On May 11, Garry Kasparov shot a final dark glance at the chessboard before storming out of the room: the king of chess had just been beaten by a computer. Image: Stan Honda/ AFPW
ith his hand pushed firmly into his cheek and his eyes fixed on the table, Garry Kasparov shot a final dark glance at the chessboard before storming out of the room: the king of chess had just been beaten by a computer. May 11, 1997 was a watershed for the relationship between man and machine, when the artificial intelligence (AI) supercomputer Deep Blue finally achieved what developers had been promising for decades.
It was an "incredible" moment, AI expert Philippe Rolet told AFP, even if the enduring technological impact was not so huge.
"Deep Blue's victory made people realise that machines could be as strong as humans, even on their territory," he said.
Developers at IBM,
the US firm that made Deep Blue, were ecstatic with the victory but quickly refocused on the wider significance.
"This is not about man versus machine
. This is really about how we, humans, use technology to solve difficult problems," said Deep Blue team chief Chung-Jen Tan after the match, listing possible benefits from financial analysis to weather forecasting.
Even Chung would have struggled to comprehend how central AI has now become—finding applications in almost every field of human existence.
"AI has exploded over the last 10 years or so," UCLA computer science professor Richard Korf told AFP.
"We're now doing things that used to be impossible."
'One man cracked'
After his defeat, Kasparov, who is still widely regarded as the greatest chess player of all time, was furious.
He hinted there had been unfair practices, denied he had really lost and concluded that nothing at all had been proved about the power of computers.
He explained that the match could be seen as "one man, the best player in the world, (who) has cracked under pressure".
The computer was beatable, he argued, because it had too many weak points.
Nowadays, the best computers will always beat even the strongest human chess players. AI-powered machines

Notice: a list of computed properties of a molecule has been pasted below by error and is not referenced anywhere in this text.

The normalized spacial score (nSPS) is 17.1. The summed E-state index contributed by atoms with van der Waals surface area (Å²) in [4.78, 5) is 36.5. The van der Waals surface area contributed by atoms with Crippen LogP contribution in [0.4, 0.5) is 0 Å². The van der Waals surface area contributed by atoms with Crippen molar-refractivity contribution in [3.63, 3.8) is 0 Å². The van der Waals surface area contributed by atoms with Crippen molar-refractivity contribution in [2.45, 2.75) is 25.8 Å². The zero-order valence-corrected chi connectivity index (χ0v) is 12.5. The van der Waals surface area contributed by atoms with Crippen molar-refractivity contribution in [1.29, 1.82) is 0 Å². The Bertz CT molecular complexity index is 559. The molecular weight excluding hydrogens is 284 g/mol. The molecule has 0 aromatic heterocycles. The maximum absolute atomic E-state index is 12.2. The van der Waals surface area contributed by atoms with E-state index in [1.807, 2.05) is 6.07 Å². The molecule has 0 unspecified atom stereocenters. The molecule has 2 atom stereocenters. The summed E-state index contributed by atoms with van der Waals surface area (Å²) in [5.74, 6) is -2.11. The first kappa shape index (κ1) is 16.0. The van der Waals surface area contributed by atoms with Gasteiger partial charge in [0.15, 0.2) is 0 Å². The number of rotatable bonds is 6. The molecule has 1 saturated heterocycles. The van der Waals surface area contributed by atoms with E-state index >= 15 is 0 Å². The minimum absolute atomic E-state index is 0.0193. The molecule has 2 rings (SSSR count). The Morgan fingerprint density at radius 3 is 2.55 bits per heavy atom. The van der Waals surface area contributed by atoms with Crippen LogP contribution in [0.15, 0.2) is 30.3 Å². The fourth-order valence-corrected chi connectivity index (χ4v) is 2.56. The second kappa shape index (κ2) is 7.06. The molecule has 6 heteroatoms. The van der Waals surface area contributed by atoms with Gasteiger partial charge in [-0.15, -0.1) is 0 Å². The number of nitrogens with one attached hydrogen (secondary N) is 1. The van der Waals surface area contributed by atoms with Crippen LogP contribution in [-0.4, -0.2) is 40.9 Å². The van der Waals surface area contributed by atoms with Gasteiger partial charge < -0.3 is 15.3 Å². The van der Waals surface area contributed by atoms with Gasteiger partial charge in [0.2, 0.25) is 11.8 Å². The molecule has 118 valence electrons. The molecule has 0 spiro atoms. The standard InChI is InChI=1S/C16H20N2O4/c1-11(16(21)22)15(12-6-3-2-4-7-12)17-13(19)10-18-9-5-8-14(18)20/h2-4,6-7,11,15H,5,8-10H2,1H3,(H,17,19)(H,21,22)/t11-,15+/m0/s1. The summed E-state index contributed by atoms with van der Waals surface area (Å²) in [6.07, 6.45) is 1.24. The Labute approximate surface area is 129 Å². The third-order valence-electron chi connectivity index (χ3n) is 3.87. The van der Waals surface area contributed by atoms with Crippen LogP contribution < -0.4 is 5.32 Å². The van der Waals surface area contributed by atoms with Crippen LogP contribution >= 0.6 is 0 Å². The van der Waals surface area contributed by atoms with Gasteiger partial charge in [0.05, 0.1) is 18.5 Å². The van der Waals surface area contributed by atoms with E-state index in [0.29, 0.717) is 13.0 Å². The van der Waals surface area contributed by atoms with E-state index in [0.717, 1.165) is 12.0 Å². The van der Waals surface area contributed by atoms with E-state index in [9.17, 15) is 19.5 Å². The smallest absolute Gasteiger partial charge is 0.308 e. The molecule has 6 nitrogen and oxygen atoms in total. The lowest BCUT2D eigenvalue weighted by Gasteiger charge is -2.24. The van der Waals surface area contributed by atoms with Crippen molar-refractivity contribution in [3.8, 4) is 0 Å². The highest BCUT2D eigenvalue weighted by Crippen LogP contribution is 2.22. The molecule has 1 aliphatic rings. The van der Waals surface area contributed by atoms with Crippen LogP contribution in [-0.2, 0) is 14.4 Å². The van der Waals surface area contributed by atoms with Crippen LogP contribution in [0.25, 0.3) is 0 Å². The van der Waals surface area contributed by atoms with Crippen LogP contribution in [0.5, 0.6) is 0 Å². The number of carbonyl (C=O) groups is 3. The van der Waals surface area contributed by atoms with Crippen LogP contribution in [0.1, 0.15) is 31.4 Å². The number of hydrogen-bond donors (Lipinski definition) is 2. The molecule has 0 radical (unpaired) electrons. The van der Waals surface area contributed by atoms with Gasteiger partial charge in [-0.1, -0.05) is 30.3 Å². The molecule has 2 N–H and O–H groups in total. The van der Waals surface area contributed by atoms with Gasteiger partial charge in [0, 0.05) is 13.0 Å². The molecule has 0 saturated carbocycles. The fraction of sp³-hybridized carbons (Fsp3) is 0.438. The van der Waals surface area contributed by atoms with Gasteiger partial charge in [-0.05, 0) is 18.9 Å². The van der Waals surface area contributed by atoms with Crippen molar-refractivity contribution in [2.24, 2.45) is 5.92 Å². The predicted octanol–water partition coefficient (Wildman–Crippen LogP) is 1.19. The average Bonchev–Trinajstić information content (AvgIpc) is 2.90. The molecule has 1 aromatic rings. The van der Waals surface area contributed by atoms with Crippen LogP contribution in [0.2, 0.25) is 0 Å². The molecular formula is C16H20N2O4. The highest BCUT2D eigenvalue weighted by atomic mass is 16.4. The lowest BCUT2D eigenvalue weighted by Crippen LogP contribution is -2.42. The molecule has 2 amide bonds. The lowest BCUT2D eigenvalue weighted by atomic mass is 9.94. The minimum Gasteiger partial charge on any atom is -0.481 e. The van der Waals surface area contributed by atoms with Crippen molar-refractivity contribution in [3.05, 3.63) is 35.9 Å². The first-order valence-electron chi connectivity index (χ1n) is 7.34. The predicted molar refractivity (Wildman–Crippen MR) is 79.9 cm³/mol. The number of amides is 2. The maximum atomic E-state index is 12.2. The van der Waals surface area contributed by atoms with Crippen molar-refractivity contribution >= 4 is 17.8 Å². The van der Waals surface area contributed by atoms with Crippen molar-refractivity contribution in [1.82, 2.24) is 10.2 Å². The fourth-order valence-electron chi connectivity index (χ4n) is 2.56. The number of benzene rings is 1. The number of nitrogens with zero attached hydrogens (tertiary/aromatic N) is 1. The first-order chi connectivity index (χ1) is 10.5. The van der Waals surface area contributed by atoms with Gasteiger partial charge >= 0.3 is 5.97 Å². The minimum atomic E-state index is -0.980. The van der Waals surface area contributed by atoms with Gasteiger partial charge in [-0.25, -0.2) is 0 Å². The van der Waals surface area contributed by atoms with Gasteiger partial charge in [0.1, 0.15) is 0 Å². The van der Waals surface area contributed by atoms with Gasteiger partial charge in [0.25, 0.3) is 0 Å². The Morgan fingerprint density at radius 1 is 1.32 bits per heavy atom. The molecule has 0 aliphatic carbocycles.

have mastered every game going and now have much bigger worlds to conquer.
Korf cites notable advances in AI that have helped make self-driving cars a reality.
Yann LeCun, head of AI research at Meta/Facebook, told AFP there had been "absolutely incredible progress" in recent years.
LeCun, one of the founding fathers of modern AI, lists among the achievements of today's computers an ability "to translate any language into any language in a set of 200 languages" or "to have a single neural network that understands 100 languages".
It is a far cry from 1997
, when Facebook didn't even exist.
Machines' not the danger
Experts agree that the Kasparov match was important as a symbol but left little in the way of a technical legacy.
"There was nothing revolutionary in the design of Deep Blue," said Korf, describing it as an evolution of methods that had been around since the 1950s.
"It was also a piece of dedicated hardware designed just to play chess."
Facebook, Google and other tech firms have pushed AI in all sorts of other directions.
They have fuelled increasingly powerful AI machines with unimaginable amounts of data from their users, serving up remorselessly targeted content and advertising and forging trillion-dollar companies in the process.
AI technology now helps to decide anything from the temperature of a room to the price of vehicle insurance.
Devices from vacuum cleaners to doorbells come with arrays of sensors to furnish AI systems with data to better target consumers.
While critics bemoan a loss of privacy, enthusiasts believe AI products just make everyone's lives easier.
Despite his painful history with machines, Kasparov is largely unfazed by AI's increasingly dominant position.
"There is simply no evidence that machines are threatening us," he told AFP last year.
"The real danger comes not from killer robots but from people -- because people still have a monopoly on evil."
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